If you manage a portfolio or trading account. one skill set that is very helpful to develop is hedging with futures. Portfolio risk can be defined. We can use tools. like the beta weighting tool in Thinkorswim. to define our overall portfolio risk. Many brokers have similar tools. The basic idea goes something like this: tabulate all of the positions you hold in your portfolio and use software & tools to help you understand your total risk.
If you own 30 different stocks, each of them will have its own individual risk. You can manage them individually, and you need to. You can hedge them individually, and you should know how to. But what if you could use 1 product and 1 position to hedge off the risk of all 30 stocks at the same time? You can. You can calculate the total risk of the 30 positions and then use products like options or futures to hedge the risk.
Using options brings in the option Greeks. Which for some traders is an advantage because they know how to read and use the Greeks in their favor. For others who can’t read them, though, it can lead to complications. Futures contracts only bring in 1 basic Greek, which is Delta. Since futures operate on leverage, you can use a small amount of money to hedge off the total risk of a large Delta.
Hedging with futures isn’t limited to stock or equity portfolios, either. You can use futures to hedge off account risk even if the portfolio is mixed with options and stock or options alone. The more stuff you have, and the more instruments you use, the more knowledge you’ll need to be able to accurately hedge.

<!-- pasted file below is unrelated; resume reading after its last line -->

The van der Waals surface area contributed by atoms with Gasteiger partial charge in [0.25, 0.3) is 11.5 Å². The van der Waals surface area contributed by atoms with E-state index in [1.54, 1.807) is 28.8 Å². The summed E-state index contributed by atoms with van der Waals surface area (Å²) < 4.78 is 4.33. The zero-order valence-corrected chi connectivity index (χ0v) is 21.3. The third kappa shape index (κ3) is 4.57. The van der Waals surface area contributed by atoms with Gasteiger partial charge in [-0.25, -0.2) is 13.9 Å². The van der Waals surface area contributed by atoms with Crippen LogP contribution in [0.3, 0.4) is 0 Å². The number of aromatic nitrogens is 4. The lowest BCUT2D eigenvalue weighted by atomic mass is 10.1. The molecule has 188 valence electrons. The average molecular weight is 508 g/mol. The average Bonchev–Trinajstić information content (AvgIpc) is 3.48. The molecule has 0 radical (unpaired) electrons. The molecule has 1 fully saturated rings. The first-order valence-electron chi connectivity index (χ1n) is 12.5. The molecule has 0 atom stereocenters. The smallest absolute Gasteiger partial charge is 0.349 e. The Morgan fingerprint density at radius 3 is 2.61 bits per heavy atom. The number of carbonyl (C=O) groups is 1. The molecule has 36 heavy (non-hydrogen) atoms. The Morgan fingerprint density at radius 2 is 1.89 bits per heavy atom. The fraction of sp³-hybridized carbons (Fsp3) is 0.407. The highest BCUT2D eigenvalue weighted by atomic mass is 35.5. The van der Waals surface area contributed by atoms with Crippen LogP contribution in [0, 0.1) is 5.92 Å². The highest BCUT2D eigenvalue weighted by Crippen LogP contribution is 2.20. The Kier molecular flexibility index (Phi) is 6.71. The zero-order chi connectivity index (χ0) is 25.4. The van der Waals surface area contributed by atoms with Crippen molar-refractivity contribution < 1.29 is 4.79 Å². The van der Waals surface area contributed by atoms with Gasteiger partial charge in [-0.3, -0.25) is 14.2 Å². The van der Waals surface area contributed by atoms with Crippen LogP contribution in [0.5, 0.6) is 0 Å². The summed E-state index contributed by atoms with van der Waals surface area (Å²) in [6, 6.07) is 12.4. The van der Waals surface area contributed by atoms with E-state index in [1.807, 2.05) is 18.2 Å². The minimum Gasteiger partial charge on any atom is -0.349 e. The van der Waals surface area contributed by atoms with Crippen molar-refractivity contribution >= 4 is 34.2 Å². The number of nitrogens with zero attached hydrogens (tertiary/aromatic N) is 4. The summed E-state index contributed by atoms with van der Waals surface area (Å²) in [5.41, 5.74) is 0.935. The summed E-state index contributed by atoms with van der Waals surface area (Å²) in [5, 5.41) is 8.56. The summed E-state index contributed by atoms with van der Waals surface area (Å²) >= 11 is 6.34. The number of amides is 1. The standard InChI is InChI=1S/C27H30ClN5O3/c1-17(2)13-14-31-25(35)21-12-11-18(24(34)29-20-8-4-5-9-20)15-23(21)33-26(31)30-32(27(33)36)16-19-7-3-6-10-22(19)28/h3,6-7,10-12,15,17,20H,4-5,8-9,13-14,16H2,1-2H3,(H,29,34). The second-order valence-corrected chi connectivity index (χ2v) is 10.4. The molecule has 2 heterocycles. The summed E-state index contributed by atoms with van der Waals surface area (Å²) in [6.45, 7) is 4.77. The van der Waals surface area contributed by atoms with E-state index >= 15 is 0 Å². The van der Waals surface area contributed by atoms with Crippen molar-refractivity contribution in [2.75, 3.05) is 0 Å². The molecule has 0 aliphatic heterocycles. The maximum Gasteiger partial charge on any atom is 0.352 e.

Let’s consider an example. If you have a portfolio with 10 stocks and 10 options trades, you use the tools, you get the math, and it tells you that you have 500 positive delta points beta weighted to the SPY. This means that if the SPY goes up 1 point, your portfolio should go up 500 dollars. If SPY goes down 1 point, your portfolio would drop 500 dollars. How can you hedge?
If you wanted to be ‘delta neutral’ because something is happening in the market you’re nervous about, a technical signal pops up on the chart that screams that the SPY is going bearish, or you just aren’t comfortable holding that much delta, then you can hedge with stock, options, or futures. If you hedge with stock, you’ll need -500 shares of SPY. This is expensive to hold. If you hedge with options, you need -500 delta points. This is less expensive to build, but brings in the Greeks. If you hedge with futures, you need roughly -1 S&P E-Mini contract.
Are any of the tools above perfect? No. They all have advantages and disadvantages. Is hedging mandatory? No, it’s a choice some traders and investors make. Do you need to hedge your entire delta? No, you can hedge the amount you wish to control, or ‘over-hedge’ to turn your portfolio in the opposite direction. Can you hedge bullish or bearish portfolios? Yes. You simply need to build the appropriate hedge. What if the hedge loses money? Then it lost money. The point of the hedge isn’t to make or lose money independently, it’s to control the risk of the overall portfolio.
If you’re going to hedge with futures, consider that you’ll need approval to trade futures, understand the risks and costs associated, and practice using these techniques in a practice environment before you do it in a live environment.
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